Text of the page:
In the second article of our series, Tax in 2024 for the Future Energy Sector, the TLT Tax team considers Stamp Duty Land Tax (SDLT) in the context of commercial roof-top solar leases. We focus on when the provision of electricity in connection with the grant of such a lease will be ‘chargeable consideration’ for SDLT.

What is SDLT and how is it calculated?

SDLT is a tax on land transactions. It is potentially chargeable on the acquisition of any interest in or over land in England or Northern Ireland, which is not exempt.

SDLT is based on the chargeable consideration given for the acquisition and must be paid over to HMRC within 14 days of the effective date (usually completion) to avoid late payment interest. Even when no SDLT is due, an acquisition may still be notifiable to HMRC.

What is chargeable consideration?

Chargeable consideration can include anything given in ‘money or money’s worth’ directly or indirectly by the buyer or a connected person in consideration for the acquisition of the interest in land. Common examples include cash, works and/or the assumption, release or satisfaction of a debt.

How is SDLT relevant in the context of roof-top solar?

A commercial solar developer might typically take a lease of roof-top space on which to install its panels and pay a peppercorn rent. Simultaneously and as part of the deal, the developer might enter into a power purchase agreement with the landlord or a tenant occupier to provide it with electricity. This might be at the developer’s fixed rate, free or at a discount to the developer’s fixed rate.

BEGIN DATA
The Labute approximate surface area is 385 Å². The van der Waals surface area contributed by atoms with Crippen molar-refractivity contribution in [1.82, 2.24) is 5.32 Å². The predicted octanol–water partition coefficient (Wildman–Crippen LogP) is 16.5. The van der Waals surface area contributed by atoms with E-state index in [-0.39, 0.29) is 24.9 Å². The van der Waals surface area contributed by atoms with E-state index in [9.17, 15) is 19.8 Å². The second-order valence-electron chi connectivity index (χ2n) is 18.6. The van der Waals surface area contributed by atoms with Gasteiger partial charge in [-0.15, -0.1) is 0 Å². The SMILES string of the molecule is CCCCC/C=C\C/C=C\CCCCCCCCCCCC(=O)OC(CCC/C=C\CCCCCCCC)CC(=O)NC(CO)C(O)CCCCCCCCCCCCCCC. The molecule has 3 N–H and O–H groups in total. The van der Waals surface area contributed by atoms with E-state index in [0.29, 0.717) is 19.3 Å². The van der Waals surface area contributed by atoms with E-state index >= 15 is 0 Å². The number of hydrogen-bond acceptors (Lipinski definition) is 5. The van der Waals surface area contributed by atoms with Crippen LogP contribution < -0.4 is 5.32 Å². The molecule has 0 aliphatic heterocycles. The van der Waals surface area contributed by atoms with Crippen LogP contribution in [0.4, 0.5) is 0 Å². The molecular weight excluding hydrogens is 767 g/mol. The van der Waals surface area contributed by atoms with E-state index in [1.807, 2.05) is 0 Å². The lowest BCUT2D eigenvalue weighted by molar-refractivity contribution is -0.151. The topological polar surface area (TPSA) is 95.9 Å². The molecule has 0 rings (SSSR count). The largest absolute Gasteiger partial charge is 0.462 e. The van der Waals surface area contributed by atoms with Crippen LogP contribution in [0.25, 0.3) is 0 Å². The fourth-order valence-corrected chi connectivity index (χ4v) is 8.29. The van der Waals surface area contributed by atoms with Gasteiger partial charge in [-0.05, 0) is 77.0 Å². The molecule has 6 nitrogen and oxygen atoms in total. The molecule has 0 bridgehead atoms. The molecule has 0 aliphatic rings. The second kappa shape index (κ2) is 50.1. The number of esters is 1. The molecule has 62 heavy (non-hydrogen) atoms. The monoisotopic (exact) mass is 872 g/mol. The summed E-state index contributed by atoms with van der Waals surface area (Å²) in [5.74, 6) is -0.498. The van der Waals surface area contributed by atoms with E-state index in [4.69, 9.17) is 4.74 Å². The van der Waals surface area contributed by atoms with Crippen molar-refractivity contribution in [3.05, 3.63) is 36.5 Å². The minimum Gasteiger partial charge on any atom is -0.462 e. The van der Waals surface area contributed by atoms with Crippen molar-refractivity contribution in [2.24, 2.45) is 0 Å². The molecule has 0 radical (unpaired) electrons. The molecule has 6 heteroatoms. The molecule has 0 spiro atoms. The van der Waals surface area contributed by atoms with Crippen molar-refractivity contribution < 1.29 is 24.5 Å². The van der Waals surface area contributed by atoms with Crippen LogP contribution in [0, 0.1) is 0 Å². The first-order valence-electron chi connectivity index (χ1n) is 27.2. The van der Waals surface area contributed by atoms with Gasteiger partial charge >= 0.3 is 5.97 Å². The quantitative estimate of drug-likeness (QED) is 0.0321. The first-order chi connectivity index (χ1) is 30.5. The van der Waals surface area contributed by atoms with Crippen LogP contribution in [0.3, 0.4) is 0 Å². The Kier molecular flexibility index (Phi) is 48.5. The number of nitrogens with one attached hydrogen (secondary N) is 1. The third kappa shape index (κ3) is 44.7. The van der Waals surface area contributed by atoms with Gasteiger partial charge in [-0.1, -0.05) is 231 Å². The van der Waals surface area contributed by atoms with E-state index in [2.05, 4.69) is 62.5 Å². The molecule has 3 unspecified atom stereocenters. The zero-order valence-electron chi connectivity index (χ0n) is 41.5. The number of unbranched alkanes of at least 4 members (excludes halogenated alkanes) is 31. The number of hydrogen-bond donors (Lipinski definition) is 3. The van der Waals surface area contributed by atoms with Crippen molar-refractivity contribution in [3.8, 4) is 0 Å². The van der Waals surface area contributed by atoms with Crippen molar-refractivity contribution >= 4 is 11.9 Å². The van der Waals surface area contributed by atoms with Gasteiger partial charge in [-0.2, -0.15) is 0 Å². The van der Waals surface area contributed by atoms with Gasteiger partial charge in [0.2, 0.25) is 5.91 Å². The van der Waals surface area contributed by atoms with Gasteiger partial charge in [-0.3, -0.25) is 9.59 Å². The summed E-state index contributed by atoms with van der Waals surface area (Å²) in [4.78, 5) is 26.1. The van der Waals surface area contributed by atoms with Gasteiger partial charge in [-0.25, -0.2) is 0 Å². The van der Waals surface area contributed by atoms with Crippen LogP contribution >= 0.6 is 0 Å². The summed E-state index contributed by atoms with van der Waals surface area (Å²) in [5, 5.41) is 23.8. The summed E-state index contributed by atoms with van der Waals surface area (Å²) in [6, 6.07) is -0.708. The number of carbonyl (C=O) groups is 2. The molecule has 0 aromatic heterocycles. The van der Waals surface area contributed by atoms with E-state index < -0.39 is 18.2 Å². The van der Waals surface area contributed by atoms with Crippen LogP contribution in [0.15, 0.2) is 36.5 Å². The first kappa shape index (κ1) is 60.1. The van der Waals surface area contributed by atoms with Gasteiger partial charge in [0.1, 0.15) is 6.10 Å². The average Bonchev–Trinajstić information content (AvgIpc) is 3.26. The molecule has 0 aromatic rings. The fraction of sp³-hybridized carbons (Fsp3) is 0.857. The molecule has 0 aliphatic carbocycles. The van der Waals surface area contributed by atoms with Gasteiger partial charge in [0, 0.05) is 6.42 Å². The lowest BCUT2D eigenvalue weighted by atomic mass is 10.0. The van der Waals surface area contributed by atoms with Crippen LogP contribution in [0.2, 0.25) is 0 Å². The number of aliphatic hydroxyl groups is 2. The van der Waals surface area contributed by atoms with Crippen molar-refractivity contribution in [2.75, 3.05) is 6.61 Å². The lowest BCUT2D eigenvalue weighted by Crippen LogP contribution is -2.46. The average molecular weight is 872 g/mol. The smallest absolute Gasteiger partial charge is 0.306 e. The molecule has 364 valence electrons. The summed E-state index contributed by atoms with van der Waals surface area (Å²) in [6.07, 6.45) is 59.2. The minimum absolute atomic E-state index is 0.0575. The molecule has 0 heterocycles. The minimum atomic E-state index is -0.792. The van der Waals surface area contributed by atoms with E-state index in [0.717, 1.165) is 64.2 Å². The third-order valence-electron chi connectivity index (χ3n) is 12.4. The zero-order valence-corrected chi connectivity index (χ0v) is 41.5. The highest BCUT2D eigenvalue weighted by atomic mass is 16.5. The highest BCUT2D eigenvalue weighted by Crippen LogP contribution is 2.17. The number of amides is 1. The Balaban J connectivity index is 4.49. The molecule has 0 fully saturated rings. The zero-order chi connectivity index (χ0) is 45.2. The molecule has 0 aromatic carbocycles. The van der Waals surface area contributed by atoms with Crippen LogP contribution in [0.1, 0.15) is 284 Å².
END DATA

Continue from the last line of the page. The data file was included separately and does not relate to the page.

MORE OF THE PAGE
In certain circumstances the landlord/occupier’s contractual right to the electricity is capable of being treated as chargeable consideration for SDLT purposes.

What is HMRC’s view on the SDLT position on these facts?

Back in 2014, HMRC issued a Stamp Taxes bulletin expressing their view that where electricity generated by roof-top solar panels is provided to a landlord/tenant occupier in connection with a lease of that space, the contractual right to use the electricity generated, either free or at a discount, would be chargeable consideration for SDLT purposes. In other words, the cost “saved” by the landlord/occupier is potentially chargeable to SDLT. HMRC confirmed that it would be taxable as a premium rather than rent. Its value for the purpose of the SDLT calculation would be the market value of the contractual right at the effective date of the grant of the lease.

At the same time, HMRC confirmed that the installation of the solar panels themselves would not usually be chargeable consideration for the grant of the lease, broadly where the panels are installed after completion, on the developer’s leased land (or other land held by it or a connected person) and where it is not a condition of the transaction that the installation works are carried out by the landlord or a connected person.

HMRC further stated that similar principles would apply where a developer tenant is granted a lease of land on which to erect wind turbines or construct renewable energy heating systems and electricity or heat generated is provided to the landlord/occupier at a discount.

This bulletin has since been archived without replacement or update.